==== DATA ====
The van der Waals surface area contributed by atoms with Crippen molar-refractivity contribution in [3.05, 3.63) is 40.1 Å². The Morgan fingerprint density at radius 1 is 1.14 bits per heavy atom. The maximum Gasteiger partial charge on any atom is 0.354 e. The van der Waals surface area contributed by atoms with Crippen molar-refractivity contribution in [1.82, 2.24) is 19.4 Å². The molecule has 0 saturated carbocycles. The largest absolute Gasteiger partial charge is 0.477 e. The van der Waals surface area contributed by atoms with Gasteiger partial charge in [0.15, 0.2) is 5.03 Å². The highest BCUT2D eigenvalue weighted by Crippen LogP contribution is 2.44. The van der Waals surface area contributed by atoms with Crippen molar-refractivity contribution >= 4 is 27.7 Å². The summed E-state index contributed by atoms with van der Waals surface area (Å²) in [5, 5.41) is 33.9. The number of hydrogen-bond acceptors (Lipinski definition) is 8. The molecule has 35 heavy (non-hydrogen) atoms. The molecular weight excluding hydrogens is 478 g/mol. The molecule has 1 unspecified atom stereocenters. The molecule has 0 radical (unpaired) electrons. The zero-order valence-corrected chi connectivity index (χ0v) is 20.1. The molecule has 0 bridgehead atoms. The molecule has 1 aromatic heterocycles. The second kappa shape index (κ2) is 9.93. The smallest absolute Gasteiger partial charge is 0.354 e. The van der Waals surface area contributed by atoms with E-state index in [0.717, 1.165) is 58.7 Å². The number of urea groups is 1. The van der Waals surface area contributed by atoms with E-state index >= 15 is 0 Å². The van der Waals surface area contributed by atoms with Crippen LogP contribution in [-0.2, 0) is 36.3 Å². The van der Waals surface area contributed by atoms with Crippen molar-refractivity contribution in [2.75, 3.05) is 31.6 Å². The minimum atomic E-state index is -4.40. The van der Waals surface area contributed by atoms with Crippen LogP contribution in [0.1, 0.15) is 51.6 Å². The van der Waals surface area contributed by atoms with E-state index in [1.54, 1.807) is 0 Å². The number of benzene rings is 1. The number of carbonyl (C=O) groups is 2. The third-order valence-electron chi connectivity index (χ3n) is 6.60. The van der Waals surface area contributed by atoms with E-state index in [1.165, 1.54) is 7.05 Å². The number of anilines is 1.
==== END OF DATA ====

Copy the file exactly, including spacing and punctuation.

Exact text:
The van der Waals surface area contributed by atoms with Crippen molar-refractivity contribution in [3.05, 3.63) is 40.1 Å². The Morgan fingerprint density at radius 1 is 1.14 bits per heavy atom. The maximum Gasteiger partial charge on any atom is 0.354 e. The van der Waals surface area contributed by atoms with Crippen molar-refractivity contribution in [1.82, 2.24) is 19.4 Å². The molecule has 0 saturated carbocycles. The largest absolute Gasteiger partial charge is 0.477 e. The van der Waals surface area contributed by atoms with Gasteiger partial charge in [0.15, 0.2) is 5.03 Å². The highest BCUT2D eigenvalue weighted by Crippen LogP contribution is 2.44. The van der Waals surface area contributed by atoms with Crippen molar-refractivity contribution >= 4 is 27.7 Å². The summed E-state index contributed by atoms with van der Waals surface area (Å²) in [5, 5.41) is 33.9. The number of hydrogen-bond acceptors (Lipinski definition) is 8. The molecule has 35 heavy (non-hydrogen) atoms. The molecular weight excluding hydrogens is 478 g/mol. The molecule has 1 unspecified atom stereocenters. The molecule has 0 radical (unpaired) electrons. The zero-order valence-corrected chi connectivity index (χ0v) is 20.1. The molecule has 0 bridgehead atoms. The molecule has 1 aromatic heterocycles. The second kappa shape index (κ2) is 9.93. The smallest absolute Gasteiger partial charge is 0.354 e. The van der Waals surface area contributed by atoms with E-state index in [0.717, 1.165) is 58.7 Å². The number of urea groups is 1. The van der Waals surface area contributed by atoms with E-state index >= 15 is 0 Å². The van der Waals surface area contributed by atoms with Crippen LogP contribution in [-0.2, 0) is 36.3 Å². The van der Waals surface area contributed by atoms with Crippen molar-refractivity contribution in [2.75, 3.05) is 31.6 Å². The minimum atomic E-state index is -4.40. The van der Waals surface area contributed by atoms with Crippen LogP contribution in [0.1, 0.15) is 51.6 Å². The van der Waals surface area contributed by atoms with E-state index in [1.54, 1.807) is 0 Å². The number of benzene rings is 1. The number of carbonyl (C=O) groups is 2. The third-order valence-electron chi connectivity index (χ3n) is 6.60. The van der Waals surface area contributed by atoms with E-state index in [1.165, 1.54) is 7.05 Å². The number of anilines is 1.